Incompetence, particularly the military variety, is more historically and ideologically meaningful than incompetents are usually given credit for. The 1962 war was a shocking spectacle of incompetence on all fronts: military, political, diplomatic and bureaucratic. The incompetence was quite predictable, because war-fighting capability at that level requires institutional maturity and, more nebulously and importantly, widely disseminated habits and mentalities of modernity that can come only with universal literacy, the dismantling of feudal economic relations, and an ethos of horizontal community, i.e., equality. In India, fifteen years into independence, none of that existed. Nehru was frank enough to acknowledge that he and his colleagues in the government had been ‘somewhat amateurish.’ That amateurishness, which could be interpreted as either an incomplete nationhood or as unfitness for statehood, was – and remains –  extremely difficult for Indian nationalists to come to terms with. It was an unnerving reminder of older narratives of incompetence, especially if one accepted the fable that the ‘last victory’ was two thousand years ago.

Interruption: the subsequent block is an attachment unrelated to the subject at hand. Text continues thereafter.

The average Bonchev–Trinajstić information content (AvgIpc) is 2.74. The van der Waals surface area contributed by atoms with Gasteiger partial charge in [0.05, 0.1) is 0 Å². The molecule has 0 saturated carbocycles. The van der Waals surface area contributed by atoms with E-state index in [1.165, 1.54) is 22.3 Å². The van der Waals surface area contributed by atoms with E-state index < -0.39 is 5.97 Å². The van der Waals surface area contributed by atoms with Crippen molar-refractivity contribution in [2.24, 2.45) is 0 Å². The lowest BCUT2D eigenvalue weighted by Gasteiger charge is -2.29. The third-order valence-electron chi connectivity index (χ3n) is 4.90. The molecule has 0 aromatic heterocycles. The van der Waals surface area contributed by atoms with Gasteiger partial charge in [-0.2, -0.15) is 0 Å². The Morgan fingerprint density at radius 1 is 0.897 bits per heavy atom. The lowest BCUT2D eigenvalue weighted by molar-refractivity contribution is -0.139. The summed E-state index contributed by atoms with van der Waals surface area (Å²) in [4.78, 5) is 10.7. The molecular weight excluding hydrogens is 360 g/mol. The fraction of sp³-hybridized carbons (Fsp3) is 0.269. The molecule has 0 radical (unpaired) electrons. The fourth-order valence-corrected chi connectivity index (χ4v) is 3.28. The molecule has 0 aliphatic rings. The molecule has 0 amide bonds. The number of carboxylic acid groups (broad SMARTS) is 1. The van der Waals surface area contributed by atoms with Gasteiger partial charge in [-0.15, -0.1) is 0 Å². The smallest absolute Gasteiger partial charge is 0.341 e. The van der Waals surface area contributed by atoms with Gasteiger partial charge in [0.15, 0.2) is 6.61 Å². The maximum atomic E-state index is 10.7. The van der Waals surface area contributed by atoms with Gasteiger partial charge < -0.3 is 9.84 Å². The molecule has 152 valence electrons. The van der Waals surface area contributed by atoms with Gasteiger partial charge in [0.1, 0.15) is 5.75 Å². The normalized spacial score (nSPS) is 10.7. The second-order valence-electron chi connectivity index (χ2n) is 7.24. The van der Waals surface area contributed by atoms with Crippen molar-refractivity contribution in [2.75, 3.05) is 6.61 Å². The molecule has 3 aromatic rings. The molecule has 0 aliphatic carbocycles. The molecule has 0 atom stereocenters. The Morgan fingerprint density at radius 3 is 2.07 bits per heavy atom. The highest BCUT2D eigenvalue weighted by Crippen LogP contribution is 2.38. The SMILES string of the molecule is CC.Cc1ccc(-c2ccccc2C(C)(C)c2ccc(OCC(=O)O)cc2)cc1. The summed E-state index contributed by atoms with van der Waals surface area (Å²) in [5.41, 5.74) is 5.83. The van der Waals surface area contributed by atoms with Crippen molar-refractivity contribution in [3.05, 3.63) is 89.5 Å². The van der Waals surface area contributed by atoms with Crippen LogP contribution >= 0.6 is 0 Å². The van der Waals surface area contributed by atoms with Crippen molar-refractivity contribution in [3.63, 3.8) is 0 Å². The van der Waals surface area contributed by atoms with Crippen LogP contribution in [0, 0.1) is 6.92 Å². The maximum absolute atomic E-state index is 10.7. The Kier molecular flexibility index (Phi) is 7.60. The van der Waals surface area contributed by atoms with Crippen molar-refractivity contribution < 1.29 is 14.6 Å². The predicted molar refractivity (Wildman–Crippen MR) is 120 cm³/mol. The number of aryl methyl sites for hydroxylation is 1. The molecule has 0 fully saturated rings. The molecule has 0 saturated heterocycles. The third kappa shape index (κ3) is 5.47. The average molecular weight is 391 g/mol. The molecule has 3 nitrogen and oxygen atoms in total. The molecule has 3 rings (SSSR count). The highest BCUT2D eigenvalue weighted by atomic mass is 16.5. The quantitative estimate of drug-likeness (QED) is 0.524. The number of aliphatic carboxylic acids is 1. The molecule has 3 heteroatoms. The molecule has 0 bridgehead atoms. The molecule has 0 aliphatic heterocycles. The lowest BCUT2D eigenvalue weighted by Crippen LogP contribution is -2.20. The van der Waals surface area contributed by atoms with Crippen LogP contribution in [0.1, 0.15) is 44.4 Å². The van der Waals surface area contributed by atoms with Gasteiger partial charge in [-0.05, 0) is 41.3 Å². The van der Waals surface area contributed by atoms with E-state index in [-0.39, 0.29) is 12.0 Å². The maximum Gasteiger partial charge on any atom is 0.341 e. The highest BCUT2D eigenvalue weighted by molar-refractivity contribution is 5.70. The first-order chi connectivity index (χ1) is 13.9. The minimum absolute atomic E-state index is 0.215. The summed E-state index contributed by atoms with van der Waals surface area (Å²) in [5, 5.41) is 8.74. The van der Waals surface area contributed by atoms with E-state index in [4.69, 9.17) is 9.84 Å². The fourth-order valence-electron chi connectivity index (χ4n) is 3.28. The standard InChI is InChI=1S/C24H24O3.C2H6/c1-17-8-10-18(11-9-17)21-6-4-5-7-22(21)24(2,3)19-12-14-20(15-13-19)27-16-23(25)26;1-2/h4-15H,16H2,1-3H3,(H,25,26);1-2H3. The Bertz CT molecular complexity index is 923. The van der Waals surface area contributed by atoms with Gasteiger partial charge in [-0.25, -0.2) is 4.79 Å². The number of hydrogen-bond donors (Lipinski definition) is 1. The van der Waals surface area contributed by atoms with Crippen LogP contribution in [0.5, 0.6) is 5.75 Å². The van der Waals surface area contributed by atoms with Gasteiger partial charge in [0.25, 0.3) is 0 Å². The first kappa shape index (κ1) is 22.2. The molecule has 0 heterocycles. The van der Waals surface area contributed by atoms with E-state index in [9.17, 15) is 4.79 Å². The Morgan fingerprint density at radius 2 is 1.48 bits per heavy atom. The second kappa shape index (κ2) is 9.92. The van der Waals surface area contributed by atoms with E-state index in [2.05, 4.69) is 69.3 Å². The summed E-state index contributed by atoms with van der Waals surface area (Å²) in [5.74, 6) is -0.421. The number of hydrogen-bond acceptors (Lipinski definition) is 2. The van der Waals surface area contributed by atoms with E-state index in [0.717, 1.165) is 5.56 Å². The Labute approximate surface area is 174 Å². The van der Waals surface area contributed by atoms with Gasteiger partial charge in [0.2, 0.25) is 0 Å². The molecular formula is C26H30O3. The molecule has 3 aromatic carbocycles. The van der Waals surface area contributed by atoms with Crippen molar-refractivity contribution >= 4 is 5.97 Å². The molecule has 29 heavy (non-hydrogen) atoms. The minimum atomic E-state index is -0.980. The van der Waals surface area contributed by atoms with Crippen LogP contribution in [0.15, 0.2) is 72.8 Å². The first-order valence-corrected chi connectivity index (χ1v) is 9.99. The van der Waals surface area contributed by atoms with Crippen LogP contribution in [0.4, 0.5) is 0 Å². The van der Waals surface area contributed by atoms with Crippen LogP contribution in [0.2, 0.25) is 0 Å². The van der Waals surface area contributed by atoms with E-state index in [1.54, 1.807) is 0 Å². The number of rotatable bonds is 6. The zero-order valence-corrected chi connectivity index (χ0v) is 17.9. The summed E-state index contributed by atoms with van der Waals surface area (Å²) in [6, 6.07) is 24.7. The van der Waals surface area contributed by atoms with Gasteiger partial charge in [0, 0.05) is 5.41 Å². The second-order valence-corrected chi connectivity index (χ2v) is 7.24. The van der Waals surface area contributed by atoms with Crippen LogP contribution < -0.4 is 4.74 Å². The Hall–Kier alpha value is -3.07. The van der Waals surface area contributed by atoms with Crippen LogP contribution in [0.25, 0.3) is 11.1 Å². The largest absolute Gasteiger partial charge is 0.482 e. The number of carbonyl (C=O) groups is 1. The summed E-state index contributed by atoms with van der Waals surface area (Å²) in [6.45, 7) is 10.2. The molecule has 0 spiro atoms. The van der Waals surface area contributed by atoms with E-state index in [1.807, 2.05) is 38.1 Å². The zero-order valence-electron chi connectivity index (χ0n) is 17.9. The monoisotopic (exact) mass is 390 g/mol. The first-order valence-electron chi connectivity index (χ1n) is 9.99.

Moreover, the Indian middle class was quite comfortable with its position of privilege in a predominantly subaltern population, and had no intention of investing in the modernity of social organization that gives a tiny country like Israel its long-standing military advantage over much larger Egypt. In India, that kind of modernity would have been revolutionary. It might have required the respectable classes to make do without servants, or to eat with their servants, or to let their daughters marry their servants (and by extension, to let their daughters make other autonomous sexual choices). It is worth noting that the Indian Army itself has steadfastly refused to give up the ‘orderly’ system, in which officers are allowed to use enlisted men as their personal servants. (Even the Pakistan Army has given it up.) Those who celebrate the Indian soldier have not found it necessary to intervene in something so normal.